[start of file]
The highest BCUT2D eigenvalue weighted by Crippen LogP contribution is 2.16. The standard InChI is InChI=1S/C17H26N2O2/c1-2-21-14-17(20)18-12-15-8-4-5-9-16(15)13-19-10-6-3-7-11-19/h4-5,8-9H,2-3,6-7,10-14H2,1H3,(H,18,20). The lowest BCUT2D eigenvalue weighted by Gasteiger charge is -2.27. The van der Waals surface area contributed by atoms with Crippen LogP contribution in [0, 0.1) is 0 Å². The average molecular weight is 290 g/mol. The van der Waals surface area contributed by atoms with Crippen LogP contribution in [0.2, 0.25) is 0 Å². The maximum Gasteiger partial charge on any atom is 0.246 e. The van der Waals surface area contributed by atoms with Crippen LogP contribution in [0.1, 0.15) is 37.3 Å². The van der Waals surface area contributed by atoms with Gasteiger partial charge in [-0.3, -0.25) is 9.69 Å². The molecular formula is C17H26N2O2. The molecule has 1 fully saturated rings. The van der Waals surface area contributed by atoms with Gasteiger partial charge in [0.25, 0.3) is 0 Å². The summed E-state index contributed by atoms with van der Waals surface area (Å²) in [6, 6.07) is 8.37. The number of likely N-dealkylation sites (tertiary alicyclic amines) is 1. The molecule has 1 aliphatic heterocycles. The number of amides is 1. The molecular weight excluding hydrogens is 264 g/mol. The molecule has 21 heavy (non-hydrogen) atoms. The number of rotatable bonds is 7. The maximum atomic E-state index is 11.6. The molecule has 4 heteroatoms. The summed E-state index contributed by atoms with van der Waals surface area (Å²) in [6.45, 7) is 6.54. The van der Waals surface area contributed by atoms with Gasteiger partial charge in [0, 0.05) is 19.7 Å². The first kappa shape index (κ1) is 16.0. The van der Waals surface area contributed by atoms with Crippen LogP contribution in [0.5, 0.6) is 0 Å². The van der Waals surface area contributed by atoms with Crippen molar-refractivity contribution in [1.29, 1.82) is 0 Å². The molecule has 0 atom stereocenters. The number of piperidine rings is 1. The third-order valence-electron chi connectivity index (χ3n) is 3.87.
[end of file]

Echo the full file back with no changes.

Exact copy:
The highest BCUT2D eigenvalue weighted by Crippen LogP contribution is 2.16. The standard InChI is InChI=1S/C17H26N2O2/c1-2-21-14-17(20)18-12-15-8-4-5-9-16(15)13-19-10-6-3-7-11-19/h4-5,8-9H,2-3,6-7,10-14H2,1H3,(H,18,20). The lowest BCUT2D eigenvalue weighted by Gasteiger charge is -2.27. The van der Waals surface area contributed by atoms with Crippen LogP contribution in [0, 0.1) is 0 Å². The average molecular weight is 290 g/mol. The van der Waals surface area contributed by atoms with Crippen LogP contribution in [0.2, 0.25) is 0 Å². The maximum Gasteiger partial charge on any atom is 0.246 e. The van der Waals surface area contributed by atoms with Crippen LogP contribution in [0.1, 0.15) is 37.3 Å². The van der Waals surface area contributed by atoms with Gasteiger partial charge in [-0.3, -0.25) is 9.69 Å². The molecular formula is C17H26N2O2. The molecule has 1 fully saturated rings. The van der Waals surface area contributed by atoms with Gasteiger partial charge in [0.25, 0.3) is 0 Å². The summed E-state index contributed by atoms with van der Waals surface area (Å²) in [6, 6.07) is 8.37. The number of likely N-dealkylation sites (tertiary alicyclic amines) is 1. The molecule has 1 aliphatic heterocycles. The number of amides is 1. The molecular weight excluding hydrogens is 264 g/mol. The molecule has 21 heavy (non-hydrogen) atoms. The number of rotatable bonds is 7. The maximum atomic E-state index is 11.6. The molecule has 4 heteroatoms. The summed E-state index contributed by atoms with van der Waals surface area (Å²) in [6.45, 7) is 6.54. The van der Waals surface area contributed by atoms with Gasteiger partial charge in [0, 0.05) is 19.7 Å². The first kappa shape index (κ1) is 16.0. The van der Waals surface area contributed by atoms with Crippen LogP contribution in [0.5, 0.6) is 0 Å². The van der Waals surface area contributed by atoms with Crippen molar-refractivity contribution in [1.29, 1.82) is 0 Å². The molecule has 0 atom stereocenters. The number of piperidine rings is 1. The third-order valence-electron chi connectivity index (χ3n) is 3.87.